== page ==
On a somewhat related note, I got one of those new XBox 360 250GB editions, and it really is as whisper quiet as they have been advertising.

More nook Updates

January 24th, 2010

Well, the group that I am sort of an official part of now has gotten a new launcher that clones the functionality of the built in nook launcher but with the additions of being able to reorder the applications and to add more applications of which currently consist of:

  • nookBrowser – a simple browser application
  • nookLibrary – a replacement for the “my library” application that has more sorting and search options
  • trook – a free ebook downloader, feed reader, and application installer (these will be made into individual apps soon)

All in all things are moving along pretty fast. I have not done much of the major coding yet but have taken over a large part of the standardization and integration of the separate projects. I’m hoping to get more directly involved in coding some things now that i have everything in a more easily accessible setup for people new to nook development (which is pretty much everyone right now)

Emulated nook in the Android SDK

January 7th, 2010

So I just got my new nook and started to do some research on writing some apps for the thing and came across this blog post and this wiki post that help get the thing set up and running in the Android SDK emulator. The whole process was a bit complicated, but once I got the thing working on the Ubuntu side of things it was a simple trick of replacing the same file on windows and it ran perfectly there as well.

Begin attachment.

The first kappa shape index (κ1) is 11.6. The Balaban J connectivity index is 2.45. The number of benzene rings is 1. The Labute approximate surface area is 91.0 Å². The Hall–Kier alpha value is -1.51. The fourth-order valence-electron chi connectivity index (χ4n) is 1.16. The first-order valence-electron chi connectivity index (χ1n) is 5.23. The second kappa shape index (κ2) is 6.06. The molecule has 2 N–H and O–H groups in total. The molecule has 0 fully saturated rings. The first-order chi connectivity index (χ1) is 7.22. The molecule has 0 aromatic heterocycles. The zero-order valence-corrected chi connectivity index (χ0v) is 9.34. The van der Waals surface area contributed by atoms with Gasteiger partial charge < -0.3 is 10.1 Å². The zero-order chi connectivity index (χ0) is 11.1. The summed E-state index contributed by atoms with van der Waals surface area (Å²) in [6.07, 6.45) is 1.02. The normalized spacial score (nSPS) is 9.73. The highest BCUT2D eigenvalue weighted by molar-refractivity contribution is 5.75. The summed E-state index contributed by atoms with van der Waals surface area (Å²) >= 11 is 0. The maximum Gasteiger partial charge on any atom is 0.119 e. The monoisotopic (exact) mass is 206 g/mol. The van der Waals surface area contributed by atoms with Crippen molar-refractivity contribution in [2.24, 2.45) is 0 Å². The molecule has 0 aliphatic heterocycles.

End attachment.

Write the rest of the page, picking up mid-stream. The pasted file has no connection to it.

The only shortfall for me (who does most of my graphics development in DirectX technologies) is that because Android is Linux based, it only handles OpenGL, although the SDK does have some pretty easy quick hooks into the API so I may have to branch out a bit. We’ll see where it goes.

Homebrew Helper

July 8th, 2009

So I have been experimenting with WPF lately a bit and throwing around a lot of XAML and decided to put together something worth a damn out of my new knowledge and skills and have settled on a small data driven application for homebrew recipes. I have seen in the past a BeerXML format that a few people have worked on (very outdated now but a good idea at least) that I will probably also add to or rewrite to be more up to date with current XML standards and methods. It should be a good learning experience in putting together xml schemas as well as that is another area of Computer Science I have not yet delved into.

I’m using the Entity Framework for my DAL right now and it seems to be working out fairly well (at least in the Visual Studio 2010 Beta, which I hear has better EF versions going on). I’ll keep some progress reports coming. At the moment I just have a simple UI with login/register, add/edit recipes, and the ability to view all recipes or just your own. More to come.

Upgrade Complete…

April 5th, 2009

All of the tutorials have been fully updated and the source tags checked in for the changes implemented to help better deal with the multitouch device. The new architecture of the IHMComponent library should help make a lot of things easier to implement later on (or now if you found the functionality lacking before.)

Basically the engine is put together in the same manner as before, but with a lot more HMComponents to allow for more flexibility in putting together objects to be managed by the engine (like a Loadable, Updatable, Renderable HMInputDevice).

Now its on to really getting this multitouch project going!